An eventful year for Pierre Fitzgibbon and the Caisse

An eventful year for Pierre Fitzgibbon and the Caisse

It’s time for the balance sheets of the Caisse de dépôt and the almighty Economy Minister Pierre Fitzgibbon. While the former was able to hold its own despite weakening markets, the latter experienced another turbulent year.

After several years of underperformance, the Caisse announced in February that it had returned 13.5% in 2021, nearly three points higher than its benchmark portfolio.

However, one investment made in late 2021 haunted the institution for much of the year: the $200 million bet on Celsius Network, an American crypto bank.

The Celsius fiasco

“No one at the Caisse – me first – is happy with the outcome of this case,” Caisse CEO Charles Emond admitted in August, recalling that he and his colleagues had “good intentions” in targeting cryptocurrencies take.

Yan Cimon, professor of management at Laval University, doesn’t take the Caisse too seriously because – like other big investors – it has ventured into this unpredictable sector.

“This could be an opportunity to reflect on the due diligence and investment criteria we want to set for newer and less well-regulated sectors,” he says.

Acceptable return

Despite this misstep, the Caisse finished the first half of 2022 ahead of its peers. It returned -7.9%, beating the -10.5% of its index.

For his part, Mr Fitzgibbon started the year with the reform of the Essor scheme, the government’s main tool for providing financial support to businesses. Faced with labor shortages, the program is now aimed less at creating jobs and more at increasing productivity, even if this means a fall in the number of workers.

In June, the minister announced the end of programs to help the private sector deal with the pandemic. From spring 2020 to September 2022, 1,479 companies have benefited from the most important of these programs, the PACTE. They have received over $1.2 billion in loans or loan guarantees.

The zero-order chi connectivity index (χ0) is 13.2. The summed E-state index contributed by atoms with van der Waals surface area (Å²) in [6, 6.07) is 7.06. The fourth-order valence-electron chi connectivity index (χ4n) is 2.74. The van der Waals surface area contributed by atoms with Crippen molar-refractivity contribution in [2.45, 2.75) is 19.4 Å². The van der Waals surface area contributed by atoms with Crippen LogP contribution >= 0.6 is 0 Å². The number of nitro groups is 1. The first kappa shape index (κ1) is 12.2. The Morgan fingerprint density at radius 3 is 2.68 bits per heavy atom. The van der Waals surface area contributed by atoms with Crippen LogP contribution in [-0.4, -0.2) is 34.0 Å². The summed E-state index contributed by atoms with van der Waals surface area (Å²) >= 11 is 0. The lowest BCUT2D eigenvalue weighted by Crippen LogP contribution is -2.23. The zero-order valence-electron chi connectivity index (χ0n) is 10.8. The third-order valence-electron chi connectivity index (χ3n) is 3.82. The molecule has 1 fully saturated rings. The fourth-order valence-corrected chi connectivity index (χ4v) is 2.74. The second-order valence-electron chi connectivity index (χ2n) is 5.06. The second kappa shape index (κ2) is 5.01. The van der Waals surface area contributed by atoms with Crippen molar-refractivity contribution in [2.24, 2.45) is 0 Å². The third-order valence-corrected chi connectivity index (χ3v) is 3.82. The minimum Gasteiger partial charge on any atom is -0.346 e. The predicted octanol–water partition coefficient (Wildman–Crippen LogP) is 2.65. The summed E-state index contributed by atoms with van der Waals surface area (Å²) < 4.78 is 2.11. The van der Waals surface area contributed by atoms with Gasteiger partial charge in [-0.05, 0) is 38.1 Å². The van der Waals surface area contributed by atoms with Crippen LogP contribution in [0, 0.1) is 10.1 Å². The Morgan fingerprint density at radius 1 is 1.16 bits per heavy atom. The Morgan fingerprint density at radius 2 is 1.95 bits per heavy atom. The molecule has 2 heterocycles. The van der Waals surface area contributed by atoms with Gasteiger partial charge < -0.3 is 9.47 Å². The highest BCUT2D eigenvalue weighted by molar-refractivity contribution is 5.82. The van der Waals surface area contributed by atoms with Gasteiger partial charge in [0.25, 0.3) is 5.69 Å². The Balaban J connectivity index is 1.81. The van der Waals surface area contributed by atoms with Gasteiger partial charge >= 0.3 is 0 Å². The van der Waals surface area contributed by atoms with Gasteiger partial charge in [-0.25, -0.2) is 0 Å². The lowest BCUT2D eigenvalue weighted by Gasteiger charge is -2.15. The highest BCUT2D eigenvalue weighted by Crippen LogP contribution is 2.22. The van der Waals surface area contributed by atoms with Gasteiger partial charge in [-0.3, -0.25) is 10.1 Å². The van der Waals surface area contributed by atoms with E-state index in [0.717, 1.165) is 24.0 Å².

More help for companies

The PACTE has further inflated the subsidies that the Department of Commerce has paid to companies. For the fiscal year ended March 31, the total exceeded $1.6 billion, or 40% more than the year before.

Following the Legault government’s re-election in October, Pierre Fitzgibbon became “super minister”, adding the energy dossier – more specifically that of Hydro-Québec – to his responsibilities relating to the economy and innovation.

But it was government issues that marked the end of Mr. Fitzgibbon’s year.

In October, Le Journal announced that Quebec had invested nearly $150 million in six companies owned by a firm owned by Michel Ringuet, the minister’s former trustee. At the request of the Parti Québécois, Ethics Commissioner Ariane Mignolet launched what will be the fifth investigation against Pierre Fitzgibbon.

“It’s a direct issue of conflict of interest,” said Saidatou Dicko, professor of accounting at UQAM and specialist in governance.

hunting the rich

Then, in December, our Bureau of Investigation learned that the minister was attending a hunting party on a private island owned by wealthy businessmen, including Paul Desmarais Jr., Jean-Louis Fontaine, and Louis Vachon. Outcome: Ms Mignolet opened a sixth investigation into Mr Fitzgibbon.